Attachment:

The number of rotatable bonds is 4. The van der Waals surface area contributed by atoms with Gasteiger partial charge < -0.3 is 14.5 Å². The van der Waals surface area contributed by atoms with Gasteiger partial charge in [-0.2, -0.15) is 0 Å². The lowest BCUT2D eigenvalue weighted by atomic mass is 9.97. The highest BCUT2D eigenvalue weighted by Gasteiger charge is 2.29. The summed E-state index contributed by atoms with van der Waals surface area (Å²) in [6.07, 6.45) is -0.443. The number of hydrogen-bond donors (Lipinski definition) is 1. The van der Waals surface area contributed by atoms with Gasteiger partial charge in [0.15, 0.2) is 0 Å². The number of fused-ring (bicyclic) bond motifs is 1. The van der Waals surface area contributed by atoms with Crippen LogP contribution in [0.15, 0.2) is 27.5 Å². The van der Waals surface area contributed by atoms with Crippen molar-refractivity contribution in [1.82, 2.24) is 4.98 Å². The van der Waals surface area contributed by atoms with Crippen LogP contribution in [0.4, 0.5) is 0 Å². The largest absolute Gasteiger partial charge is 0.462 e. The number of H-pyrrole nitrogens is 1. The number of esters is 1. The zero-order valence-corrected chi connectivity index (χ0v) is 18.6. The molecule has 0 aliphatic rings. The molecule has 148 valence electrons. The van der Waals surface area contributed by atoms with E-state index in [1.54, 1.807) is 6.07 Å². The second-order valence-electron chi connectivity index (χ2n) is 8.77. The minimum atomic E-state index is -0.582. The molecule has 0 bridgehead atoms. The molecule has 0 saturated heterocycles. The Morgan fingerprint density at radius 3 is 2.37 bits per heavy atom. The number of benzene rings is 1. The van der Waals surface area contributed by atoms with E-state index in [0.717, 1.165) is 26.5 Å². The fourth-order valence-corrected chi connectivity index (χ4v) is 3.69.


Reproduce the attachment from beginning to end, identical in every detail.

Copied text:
The number of rotatable bonds is 4. The van der Waals surface area contributed by atoms with Gasteiger partial charge < -0.3 is 14.5 Å². The van der Waals surface area contributed by atoms with Gasteiger partial charge in [-0.2, -0.15) is 0 Å². The lowest BCUT2D eigenvalue weighted by atomic mass is 9.97. The highest BCUT2D eigenvalue weighted by Gasteiger charge is 2.29. The summed E-state index contributed by atoms with van der Waals surface area (Å²) in [6.07, 6.45) is -0.443. The number of hydrogen-bond donors (Lipinski definition) is 1. The van der Waals surface area contributed by atoms with Gasteiger partial charge in [0.15, 0.2) is 0 Å². The number of fused-ring (bicyclic) bond motifs is 1. The van der Waals surface area contributed by atoms with Crippen LogP contribution in [0.15, 0.2) is 27.5 Å². The van der Waals surface area contributed by atoms with Crippen molar-refractivity contribution in [1.82, 2.24) is 4.98 Å². The van der Waals surface area contributed by atoms with Crippen LogP contribution in [0.4, 0.5) is 0 Å². The largest absolute Gasteiger partial charge is 0.462 e. The number of H-pyrrole nitrogens is 1. The number of esters is 1. The zero-order valence-corrected chi connectivity index (χ0v) is 18.6. The molecule has 0 aliphatic rings. The molecule has 148 valence electrons. The van der Waals surface area contributed by atoms with E-state index in [1.54, 1.807) is 6.07 Å². The second-order valence-electron chi connectivity index (χ2n) is 8.77. The minimum atomic E-state index is -0.582. The molecule has 0 bridgehead atoms. The molecule has 0 saturated heterocycles. The Morgan fingerprint density at radius 3 is 2.37 bits per heavy atom. The number of benzene rings is 1. The van der Waals surface area contributed by atoms with E-state index in [0.717, 1.165) is 26.5 Å². The fourth-order valence-corrected chi connectivity index (χ4v) is 3.69.